Dangers of Using Benzocaine on Your Baby
The emergence of babies’ first teeth can be a frustrating time for both parents and little ones, filled with crying and fussing and lots of late nights for you and baby. It’s during these times that many moms reach for an over the counter pain product, such as Anbesol, Hurricaine, Or Baby Orajel. But in a recent consumer update by the Food and Drug Administration, health professionals warn that babies and benzocaine, an ingredient in many of these topical pain gels and liquids, should not mix.
According to the FDA, the use of benzocaine products to relieve mouth and gum pain can possibly lead to a rare and sometimes fatal condition called methemoglobinemia and and children under the age of 2 seem to be at a significantly higher risk. Methemoglobinemia is a blood disorder in which an abnormal amount of methemoglobin — a form of hemoglobin — is produced and the amount of oxygen carried through the blood stream is greatly reduced which can lead to shock, seizures, and in the most severe cases, death.
The FDA originally began warning people about the potential dangers of benzocaine in 2006 and then repeated their warning in 2011. In the 2011 report, the agency remains particularly concerned by the use of benzocaine on children for teething pain because of the difficulty parents might have in recognizing the signs and symptoms of a reaction. These symptoms may not always be evident and if they are, they may still be misattributed as knowledge of Methemoglobinemia is not common.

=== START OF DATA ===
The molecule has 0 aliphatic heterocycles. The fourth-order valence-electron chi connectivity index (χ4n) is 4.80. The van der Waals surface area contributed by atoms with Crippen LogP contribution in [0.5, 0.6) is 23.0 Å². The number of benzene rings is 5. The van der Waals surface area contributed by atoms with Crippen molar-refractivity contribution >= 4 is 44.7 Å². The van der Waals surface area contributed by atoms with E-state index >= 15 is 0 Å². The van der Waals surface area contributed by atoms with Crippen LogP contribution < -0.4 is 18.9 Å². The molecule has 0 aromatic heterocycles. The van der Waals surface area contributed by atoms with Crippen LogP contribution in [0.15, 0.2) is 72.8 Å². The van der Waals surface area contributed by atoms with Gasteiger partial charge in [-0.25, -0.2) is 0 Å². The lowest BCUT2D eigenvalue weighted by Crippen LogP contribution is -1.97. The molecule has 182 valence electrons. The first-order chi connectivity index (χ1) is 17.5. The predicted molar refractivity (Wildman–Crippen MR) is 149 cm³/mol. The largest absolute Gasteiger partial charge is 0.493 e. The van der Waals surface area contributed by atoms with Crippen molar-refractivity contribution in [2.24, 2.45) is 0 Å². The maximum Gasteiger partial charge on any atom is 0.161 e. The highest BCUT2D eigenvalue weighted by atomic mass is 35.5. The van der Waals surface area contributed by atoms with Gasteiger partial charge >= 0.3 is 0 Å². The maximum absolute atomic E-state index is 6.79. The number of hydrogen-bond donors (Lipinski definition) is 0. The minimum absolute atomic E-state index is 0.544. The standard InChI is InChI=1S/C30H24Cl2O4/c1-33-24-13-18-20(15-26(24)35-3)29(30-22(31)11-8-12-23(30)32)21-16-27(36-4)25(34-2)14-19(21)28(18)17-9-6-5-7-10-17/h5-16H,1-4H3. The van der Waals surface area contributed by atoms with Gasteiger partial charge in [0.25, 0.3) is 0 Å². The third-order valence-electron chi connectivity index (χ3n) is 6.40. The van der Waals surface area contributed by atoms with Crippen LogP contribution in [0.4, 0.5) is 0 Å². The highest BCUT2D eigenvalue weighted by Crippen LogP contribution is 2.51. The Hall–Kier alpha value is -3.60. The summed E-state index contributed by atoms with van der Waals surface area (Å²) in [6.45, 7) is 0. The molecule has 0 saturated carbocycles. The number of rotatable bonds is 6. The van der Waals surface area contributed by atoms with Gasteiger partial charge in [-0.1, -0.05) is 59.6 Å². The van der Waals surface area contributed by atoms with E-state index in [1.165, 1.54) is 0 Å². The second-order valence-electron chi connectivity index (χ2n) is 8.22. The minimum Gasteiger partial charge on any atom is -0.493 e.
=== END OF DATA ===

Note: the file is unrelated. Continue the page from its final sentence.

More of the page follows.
Here are some important symptoms to look for:
- pale, gray, or blue-colored skin, lips and nail beds
- shortness of breath
- rapid heart rate
If you notice any of these symptoms, you should discontinue use of the product and seek medical attention immediately by calling 911.
Even though children are at a higher risk, benzocaine may affect adults as well and should be used with caution, especially if you have heart disease, are a smoker, or have breathing problems such as asthma, emphysema, or bronchitis.
Instead of these benzocaine products, Mayo Clinic recommends soothing your baby’s pain by using a clean finger, moistened gauze pad or damp washcloth to massage your baby’s gums, or by offering them a chilled teething ring to chew on.